Under 18 U.S.C. § 3006A(e), this court can authorize counsel "to obtain investigative, expert, or other services necessary for adequate representation" after determining that the services are necessary and the person is financially unable to obtain them. 18 U.S.C. § 3006A(e)(1). However, compensation to be paid to a person for services rendered under this subsection shall not exceed $1,600 "unless payment in excess of that amount is certified by the court . . . and the amount of the excess payment is approved by the chief judge of the circuit." 18 U.S.C. § 3006A(e)(3).

Because this court has now found Defendant guilty of all of the charges against him, this court concludes that the services of a tax expert are necessary to assist Defendant regarding sentencing issues. Therefore, Defendant's Motion for Funds for Expert (#94) is GRANTED. However, as noted, the compensation to be paid to the expert cannot exceed $1,600 without certification by this court and approval by the Chief Judge of the Seventh Circuit Court of Appeals. Accordingly, funds for a tax expert are approved, but cannot exceed $1,600.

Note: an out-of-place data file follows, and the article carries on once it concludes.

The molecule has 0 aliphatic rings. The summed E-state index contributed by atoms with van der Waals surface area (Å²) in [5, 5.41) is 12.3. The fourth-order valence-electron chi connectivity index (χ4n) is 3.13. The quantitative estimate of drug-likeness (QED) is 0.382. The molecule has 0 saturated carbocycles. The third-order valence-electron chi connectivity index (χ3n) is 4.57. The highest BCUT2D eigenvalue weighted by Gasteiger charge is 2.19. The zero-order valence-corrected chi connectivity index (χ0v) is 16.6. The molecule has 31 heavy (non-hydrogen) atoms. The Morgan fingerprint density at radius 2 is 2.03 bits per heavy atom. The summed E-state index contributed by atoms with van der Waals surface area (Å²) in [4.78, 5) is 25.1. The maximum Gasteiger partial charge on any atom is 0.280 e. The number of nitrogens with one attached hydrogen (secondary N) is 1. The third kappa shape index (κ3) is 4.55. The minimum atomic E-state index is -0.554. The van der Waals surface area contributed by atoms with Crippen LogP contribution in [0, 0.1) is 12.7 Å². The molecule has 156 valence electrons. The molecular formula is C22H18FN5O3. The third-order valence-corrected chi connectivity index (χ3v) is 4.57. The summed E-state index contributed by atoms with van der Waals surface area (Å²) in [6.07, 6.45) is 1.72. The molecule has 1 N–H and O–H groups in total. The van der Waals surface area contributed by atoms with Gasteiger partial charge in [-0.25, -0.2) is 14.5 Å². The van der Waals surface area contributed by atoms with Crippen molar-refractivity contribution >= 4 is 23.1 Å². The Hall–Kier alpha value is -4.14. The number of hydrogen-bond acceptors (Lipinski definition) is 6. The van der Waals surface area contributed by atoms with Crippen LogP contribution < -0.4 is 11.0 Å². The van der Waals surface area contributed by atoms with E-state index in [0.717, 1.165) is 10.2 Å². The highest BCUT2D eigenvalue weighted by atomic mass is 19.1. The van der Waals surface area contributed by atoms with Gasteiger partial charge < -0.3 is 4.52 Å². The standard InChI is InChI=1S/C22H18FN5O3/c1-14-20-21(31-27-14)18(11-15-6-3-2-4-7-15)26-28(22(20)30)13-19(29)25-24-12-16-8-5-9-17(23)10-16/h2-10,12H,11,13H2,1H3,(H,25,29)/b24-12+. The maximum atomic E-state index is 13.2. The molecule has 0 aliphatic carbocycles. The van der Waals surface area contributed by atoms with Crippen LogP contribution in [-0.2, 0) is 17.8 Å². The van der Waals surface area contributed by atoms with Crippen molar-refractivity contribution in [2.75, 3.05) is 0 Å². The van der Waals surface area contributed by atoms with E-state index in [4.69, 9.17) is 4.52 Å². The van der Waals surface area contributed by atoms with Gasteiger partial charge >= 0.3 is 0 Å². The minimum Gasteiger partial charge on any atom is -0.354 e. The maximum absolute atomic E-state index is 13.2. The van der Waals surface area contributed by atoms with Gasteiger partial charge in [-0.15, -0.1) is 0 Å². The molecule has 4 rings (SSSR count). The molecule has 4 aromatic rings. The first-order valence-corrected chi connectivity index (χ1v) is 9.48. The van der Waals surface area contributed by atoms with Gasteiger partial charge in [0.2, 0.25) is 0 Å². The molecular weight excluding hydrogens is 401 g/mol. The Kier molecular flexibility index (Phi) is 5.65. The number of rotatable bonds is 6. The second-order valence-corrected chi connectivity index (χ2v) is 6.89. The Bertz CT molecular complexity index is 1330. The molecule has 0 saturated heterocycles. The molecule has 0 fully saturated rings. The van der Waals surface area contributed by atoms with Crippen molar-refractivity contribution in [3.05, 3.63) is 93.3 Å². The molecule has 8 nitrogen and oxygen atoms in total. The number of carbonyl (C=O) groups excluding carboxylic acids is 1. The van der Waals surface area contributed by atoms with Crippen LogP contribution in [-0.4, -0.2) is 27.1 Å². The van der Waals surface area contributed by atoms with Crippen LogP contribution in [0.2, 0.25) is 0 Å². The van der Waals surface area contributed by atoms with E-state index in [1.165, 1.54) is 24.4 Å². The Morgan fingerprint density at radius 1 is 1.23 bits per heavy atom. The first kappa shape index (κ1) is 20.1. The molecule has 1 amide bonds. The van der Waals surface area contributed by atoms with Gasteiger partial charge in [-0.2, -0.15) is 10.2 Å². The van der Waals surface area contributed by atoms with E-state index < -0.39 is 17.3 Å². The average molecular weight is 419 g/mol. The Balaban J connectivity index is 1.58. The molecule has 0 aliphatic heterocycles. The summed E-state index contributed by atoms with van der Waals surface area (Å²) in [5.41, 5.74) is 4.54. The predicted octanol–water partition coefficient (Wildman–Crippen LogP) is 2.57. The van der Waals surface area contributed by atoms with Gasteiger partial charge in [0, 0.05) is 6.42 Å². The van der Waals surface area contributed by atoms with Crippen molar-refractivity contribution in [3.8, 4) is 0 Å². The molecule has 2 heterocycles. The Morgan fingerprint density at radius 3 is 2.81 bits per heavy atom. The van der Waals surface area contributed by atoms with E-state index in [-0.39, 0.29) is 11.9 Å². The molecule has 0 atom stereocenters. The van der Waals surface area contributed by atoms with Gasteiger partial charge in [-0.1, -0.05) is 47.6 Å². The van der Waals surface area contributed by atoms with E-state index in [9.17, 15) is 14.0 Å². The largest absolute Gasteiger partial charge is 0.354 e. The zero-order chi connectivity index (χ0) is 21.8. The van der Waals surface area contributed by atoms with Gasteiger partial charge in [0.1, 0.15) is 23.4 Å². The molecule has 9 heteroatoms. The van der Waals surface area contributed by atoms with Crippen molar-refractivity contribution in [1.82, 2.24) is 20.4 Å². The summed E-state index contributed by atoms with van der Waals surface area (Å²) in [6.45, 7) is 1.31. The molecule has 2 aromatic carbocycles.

IT IS THEREFORE ORDERED THAT:

(1) This court finds that the Government proved, beyond a reasonable doubt, that Defendant is guilty of Count 1, Count 2, Count 3, Count 4, Count 5, Count 6 and Count 7 of the third superseding indictment. Accordingly, this court finds Defendant guilty of all of the charges included in the third superseding indictment.

(2) Defendant's Motion for Judgment of Acquittal (#97) is DENIED.

(3) Defendant's Motion for Briefing Schedule and Leave to File Reply Brief (#100) is DENIED.

(4) This case remains set for a status conference on December 8, 2009, at 1:30 p.m. so a sentencing hearing can be scheduled.

(5) Defendant's Motion for Funds for Expert (#94) is GRANTED. Funds for a tax expert are authorized up to the statutory maximum of $1,600.

ENTERED this 4th day of December, 2009